Will using a sealer change the color of my natural stone?
Not all sealers will change the color of your stone. If you do not want to change the color of the stone, there are impregnating sealers available that will only block moisture from penetrating the stone.
However, there are certain color enhancing sealers that can protect your stone and also bring out all of the beautiful, vibrant hues. Many people chose to use color enhancing sealers on their marble or onyx to create more vibrant color. You can keep the color enhancing sealer at home for a quick fix against scratches and etches. For example, if you scratch the stone you can put the color enhancing sealer on the scratch – sometimes the scratch goes away completely – sometimes the scratch goes away mostly – it all depends on the material.
How do you seal limestone?
Limestone is different in that it needs to breathe more than other stones. It is important to seal limestone with a specific sealer that helps protect, but also allows for extra breathability.
How do you prevent scratching and etching in natural stone at home?
The best way to prevent scratching and etching is to use trivets for heavy pots and pans. Also, be sure to blot up any acidic liquids spills quickly with a clean cloth. Otherwise, a fabricator can come to your home with a machine that can buff the etch out of the stone. Looking for something you can do at home to prevent etching? Fabricator, Chris Wynn, from Statement Furniture, suggests using a high-grade car or furniture wax. The wax will also help to prevent the stone from etching in the future. Both options are very similar. It is just a matter of doing it yourself or paying a fabricator to do it for you.
Here are the steps you can take to prevent your natural stone from scratching and etching at home:
Blot up any acidic liquid spills with a clean cloth
Flush the area with plain water and mild soap and rinse several times
Dry the area thoroughly with a soft cloth
Use a high-grade car of furniture wax and spread over your natural stone
Leave the wax on overnight
Buff the wax off in the morning with a clean, soft cloth until it shines.
How often do you need to reseal your natural stone?
First, consult the brand of sealer that your fabricator initially used, as some sealers have warranties. All stones have different porosities and different finishes can lend to higher stain resistance as well. Learn more about the porosity of your stone and use your best judgment. If you see water spots or anything out of the ordinary, then call your fabricator to refinish. The maintenance could be every year or every 5 years, it depends on the stone and the type of finish.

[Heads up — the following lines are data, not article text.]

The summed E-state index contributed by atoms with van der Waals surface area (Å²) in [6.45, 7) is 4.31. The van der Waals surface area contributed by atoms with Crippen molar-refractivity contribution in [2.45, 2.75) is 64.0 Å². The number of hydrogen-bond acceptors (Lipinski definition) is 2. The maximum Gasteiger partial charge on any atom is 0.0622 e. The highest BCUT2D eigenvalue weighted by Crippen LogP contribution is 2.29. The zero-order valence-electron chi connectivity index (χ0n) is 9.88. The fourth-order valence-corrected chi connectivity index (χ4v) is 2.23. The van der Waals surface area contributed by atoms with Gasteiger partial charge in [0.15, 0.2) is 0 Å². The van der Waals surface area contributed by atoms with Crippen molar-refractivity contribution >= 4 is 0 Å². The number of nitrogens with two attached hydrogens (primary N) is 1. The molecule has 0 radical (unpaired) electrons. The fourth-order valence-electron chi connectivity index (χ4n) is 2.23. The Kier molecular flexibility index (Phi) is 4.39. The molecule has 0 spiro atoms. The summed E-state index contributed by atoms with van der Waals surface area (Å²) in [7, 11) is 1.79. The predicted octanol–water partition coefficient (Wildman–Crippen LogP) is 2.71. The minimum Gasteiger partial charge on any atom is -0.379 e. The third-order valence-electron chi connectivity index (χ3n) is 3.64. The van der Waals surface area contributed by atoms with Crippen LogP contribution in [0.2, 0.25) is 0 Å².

Calcite is a transparent or translucent natural stone that can be found in both crystalline and massive forms, such as a stone slab. Although crystals of calcite are usually translucent or colorless, they can at times exhibit a wide variety of hues depending on the crystal’s chemical makeup. Calcites can have soft veins of light blue, green and other light colors, in addition to clear, sparkling crystals throughout the material.
Where Does Calcite Come From?
Calcite is formed in many parts of the Earth, from underground caves and quarries, to hot springs, even coral reefs. Without it, in fact, many of Earth’s creatures could not exist. Many marine organisms use calcite minerals to construct their shells and skeletons. Calcite is such a wonderful addition to Aria’s collection of natural stones because it is an example of how stone can be a helping hand in the creation of life – as well as a beautiful art form!
How durable is Calcite?
Calcite is a softer stone – more comparable to marble in terms of hardness, ranking about a 3 on the Mohs Hardness Scale. They can scratch, etch and stain just like marble can if not sealed or cared for properly. Calcites are generally better suited for a bathroom environment, because it is a low-traffic area that won’t take as much of a beating from day-to-day activities.
Should I use Calcite in my next project?
Calcite slabs are not new to the stone industry, but lately have become a focus of many stone suppliers. As the demand for light colored stones has increased over the years, the amount of calcite being quarried has increased. Because of their unique backstory, colors and patterns, calcite slabs will always be in high demand – making for interesting, modern and beautiful stone projects.
While their names are quite similar, there is a big difference between quartzite and quartz. The main difference being that quartzite is a natural stone and quartz is a man-made stone composite. Read along to compare the differences between quartzite and quartz.